A required annual oil spill drill was held near the boathouse behind Hangar 1122 aboard Naval Air Station (NAS) Jacksonville April 25.
The three-day training consisted of one day in the classroom and two days on the water putting into practice the procedures to contain oil in the event of a spill.
“The major function today is to bring the new students and the refresher students and exercise the different drills and steps they have to do to be able to capture, contain and reclaim oil,” said John Hamilton, facility response training instructor.
The two-part training event Wednesday involved 27 people.
“The first drill today was to do a diversion of oil that spilled off the helicopter flight line and is moving with the tide toward the ocean,” Hamilton said.
Boat crews form the Boathouse Division pulled a 1,000-foot diversion boom into the river to divert the oil to shore where a protection boom was set up to prevent the oil contaminating the shore.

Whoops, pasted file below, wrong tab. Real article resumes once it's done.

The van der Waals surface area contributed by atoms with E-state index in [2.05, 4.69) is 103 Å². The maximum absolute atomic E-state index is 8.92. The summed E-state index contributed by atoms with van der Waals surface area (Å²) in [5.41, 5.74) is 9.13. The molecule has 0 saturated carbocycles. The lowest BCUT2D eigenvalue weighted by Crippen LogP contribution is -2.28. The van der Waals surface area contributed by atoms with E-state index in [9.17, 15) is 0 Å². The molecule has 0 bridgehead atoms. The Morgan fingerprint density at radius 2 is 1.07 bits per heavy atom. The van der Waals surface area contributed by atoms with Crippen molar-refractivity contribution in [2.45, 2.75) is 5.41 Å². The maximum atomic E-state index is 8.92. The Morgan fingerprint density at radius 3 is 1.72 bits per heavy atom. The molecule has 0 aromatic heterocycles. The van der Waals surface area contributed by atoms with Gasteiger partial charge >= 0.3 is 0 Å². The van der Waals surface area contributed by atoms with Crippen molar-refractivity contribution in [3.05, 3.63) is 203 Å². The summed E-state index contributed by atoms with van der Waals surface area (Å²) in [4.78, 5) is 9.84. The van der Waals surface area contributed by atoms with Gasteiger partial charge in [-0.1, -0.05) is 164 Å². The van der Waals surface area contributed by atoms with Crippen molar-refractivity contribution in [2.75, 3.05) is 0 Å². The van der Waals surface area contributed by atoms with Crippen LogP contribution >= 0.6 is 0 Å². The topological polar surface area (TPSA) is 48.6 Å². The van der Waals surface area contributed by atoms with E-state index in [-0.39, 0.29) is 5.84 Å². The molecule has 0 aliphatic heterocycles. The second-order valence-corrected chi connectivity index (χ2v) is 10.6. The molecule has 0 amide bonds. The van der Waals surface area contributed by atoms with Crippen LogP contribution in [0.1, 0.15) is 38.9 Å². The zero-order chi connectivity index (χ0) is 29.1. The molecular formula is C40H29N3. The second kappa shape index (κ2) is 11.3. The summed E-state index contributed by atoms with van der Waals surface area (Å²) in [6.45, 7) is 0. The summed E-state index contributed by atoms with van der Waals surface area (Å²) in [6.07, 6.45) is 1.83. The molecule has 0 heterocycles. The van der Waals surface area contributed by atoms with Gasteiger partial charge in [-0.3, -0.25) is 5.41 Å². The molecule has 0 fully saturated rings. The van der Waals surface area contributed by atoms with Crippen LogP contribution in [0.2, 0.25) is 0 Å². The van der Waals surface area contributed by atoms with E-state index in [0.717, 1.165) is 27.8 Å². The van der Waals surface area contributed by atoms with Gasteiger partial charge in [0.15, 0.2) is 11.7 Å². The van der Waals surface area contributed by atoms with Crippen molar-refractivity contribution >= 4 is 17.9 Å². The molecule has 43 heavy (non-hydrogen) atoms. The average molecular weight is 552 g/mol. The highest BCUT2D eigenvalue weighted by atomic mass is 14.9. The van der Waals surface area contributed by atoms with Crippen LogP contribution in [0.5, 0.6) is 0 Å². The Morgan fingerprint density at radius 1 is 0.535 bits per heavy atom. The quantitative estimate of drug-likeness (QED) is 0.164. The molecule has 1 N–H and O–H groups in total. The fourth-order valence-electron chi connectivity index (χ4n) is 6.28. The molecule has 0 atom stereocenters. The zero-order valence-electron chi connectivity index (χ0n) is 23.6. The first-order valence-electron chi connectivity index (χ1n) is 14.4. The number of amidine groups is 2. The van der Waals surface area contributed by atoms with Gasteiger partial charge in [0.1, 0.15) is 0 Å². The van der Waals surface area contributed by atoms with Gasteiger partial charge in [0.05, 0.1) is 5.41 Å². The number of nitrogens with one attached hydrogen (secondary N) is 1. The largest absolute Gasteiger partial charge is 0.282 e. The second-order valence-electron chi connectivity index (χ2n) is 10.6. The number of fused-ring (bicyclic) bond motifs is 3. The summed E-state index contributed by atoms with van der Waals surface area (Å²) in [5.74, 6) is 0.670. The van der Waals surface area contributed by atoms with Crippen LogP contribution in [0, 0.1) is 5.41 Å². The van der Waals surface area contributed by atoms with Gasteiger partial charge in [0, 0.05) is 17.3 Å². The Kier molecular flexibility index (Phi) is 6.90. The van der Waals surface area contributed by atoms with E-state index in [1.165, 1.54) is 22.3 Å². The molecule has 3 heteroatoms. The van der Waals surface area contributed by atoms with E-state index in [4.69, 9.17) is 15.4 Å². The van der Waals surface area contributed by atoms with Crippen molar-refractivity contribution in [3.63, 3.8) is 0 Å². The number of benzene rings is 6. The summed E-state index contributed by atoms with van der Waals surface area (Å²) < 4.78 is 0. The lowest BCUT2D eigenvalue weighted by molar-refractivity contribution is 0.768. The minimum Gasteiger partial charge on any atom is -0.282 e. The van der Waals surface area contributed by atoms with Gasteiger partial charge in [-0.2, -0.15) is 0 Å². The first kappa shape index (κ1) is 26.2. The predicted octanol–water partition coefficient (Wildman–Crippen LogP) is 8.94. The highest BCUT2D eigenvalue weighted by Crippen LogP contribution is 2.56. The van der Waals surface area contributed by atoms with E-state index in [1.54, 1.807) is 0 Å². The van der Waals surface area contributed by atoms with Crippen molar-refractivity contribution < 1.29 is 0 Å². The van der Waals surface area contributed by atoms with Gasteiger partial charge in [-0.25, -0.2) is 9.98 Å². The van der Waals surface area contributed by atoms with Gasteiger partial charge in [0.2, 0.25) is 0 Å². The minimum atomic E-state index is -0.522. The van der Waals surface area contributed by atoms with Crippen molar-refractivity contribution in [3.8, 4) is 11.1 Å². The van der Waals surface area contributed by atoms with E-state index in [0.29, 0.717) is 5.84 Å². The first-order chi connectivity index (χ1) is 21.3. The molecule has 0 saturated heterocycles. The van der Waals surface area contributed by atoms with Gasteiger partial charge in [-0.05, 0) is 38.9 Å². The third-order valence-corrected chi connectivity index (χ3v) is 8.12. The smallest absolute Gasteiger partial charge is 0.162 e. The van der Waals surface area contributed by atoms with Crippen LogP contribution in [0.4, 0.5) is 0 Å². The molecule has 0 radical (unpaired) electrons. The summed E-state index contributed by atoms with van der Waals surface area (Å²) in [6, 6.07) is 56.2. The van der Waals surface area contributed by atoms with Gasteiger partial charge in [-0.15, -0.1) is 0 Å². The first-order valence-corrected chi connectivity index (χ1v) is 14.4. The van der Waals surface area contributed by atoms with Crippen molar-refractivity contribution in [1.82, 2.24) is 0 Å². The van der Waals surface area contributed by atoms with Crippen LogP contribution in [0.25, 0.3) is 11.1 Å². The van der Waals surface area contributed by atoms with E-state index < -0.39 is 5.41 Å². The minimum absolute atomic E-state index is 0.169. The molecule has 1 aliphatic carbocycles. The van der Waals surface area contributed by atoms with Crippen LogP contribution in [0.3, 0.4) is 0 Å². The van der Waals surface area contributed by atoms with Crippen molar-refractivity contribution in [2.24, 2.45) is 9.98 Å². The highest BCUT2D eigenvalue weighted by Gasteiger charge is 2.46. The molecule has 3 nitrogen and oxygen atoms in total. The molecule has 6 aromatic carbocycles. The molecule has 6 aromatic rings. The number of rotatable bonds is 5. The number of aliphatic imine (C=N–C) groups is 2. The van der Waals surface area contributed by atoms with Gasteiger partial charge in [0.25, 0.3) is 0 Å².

The second part of the training Wednesday simulated a helicopter making a water landing in the river. A containment boom circled the aircraft to keep the oil from spreading downriver.
Containing the oil in the event a spill in the river is only half of the job. Reclaiming the oil is also necessary to clean the water.
A Manta Ray Skimmer is deployed and is used to skim oil off the surface of the water. The skimmer is connected to a hose, which vacuums the oil into collection truck.
NAS Jacksonville is required to this training annually by federal law, Hamilton explained.
“This installation has to do this type of training because it is an oil storage facility along the coastal waters because of the Oil Pollution Act of 1990.”
By all accounts, the training drill met all objectives.
Jim Taylor, NAS Jacksonville facility spill response manager, helped oversee the training event was pleased with the result of the training. “Absolutely it was successful. If we come back and everybody has ten fingers and ten toes and everybody is safe, then it was a successful day.”